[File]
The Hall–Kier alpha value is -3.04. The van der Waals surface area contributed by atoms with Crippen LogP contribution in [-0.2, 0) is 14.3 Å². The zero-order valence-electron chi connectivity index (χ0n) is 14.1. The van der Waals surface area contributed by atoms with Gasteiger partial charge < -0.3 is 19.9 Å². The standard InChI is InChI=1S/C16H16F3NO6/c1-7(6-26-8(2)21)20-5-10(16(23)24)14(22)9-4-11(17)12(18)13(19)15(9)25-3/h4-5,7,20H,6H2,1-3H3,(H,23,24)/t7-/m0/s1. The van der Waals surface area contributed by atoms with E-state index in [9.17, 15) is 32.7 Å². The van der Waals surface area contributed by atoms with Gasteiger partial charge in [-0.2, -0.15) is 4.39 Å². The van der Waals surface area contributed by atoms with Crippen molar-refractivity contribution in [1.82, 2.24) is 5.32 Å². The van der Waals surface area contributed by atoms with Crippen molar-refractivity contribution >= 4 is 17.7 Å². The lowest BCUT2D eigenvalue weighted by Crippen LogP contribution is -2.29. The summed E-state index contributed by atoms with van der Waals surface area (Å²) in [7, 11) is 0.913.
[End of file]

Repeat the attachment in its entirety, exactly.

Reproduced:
The Hall–Kier alpha value is -3.04. The van der Waals surface area contributed by atoms with Crippen LogP contribution in [-0.2, 0) is 14.3 Å². The zero-order valence-electron chi connectivity index (χ0n) is 14.1. The van der Waals surface area contributed by atoms with Gasteiger partial charge < -0.3 is 19.9 Å². The standard InChI is InChI=1S/C16H16F3NO6/c1-7(6-26-8(2)21)20-5-10(16(23)24)14(22)9-4-11(17)12(18)13(19)15(9)25-3/h4-5,7,20H,6H2,1-3H3,(H,23,24)/t7-/m0/s1. The van der Waals surface area contributed by atoms with E-state index in [9.17, 15) is 32.7 Å². The van der Waals surface area contributed by atoms with Gasteiger partial charge in [-0.2, -0.15) is 4.39 Å². The van der Waals surface area contributed by atoms with Crippen molar-refractivity contribution in [1.82, 2.24) is 5.32 Å². The van der Waals surface area contributed by atoms with Crippen molar-refractivity contribution >= 4 is 17.7 Å². The lowest BCUT2D eigenvalue weighted by Crippen LogP contribution is -2.29. The summed E-state index contributed by atoms with van der Waals surface area (Å²) in [7, 11) is 0.913.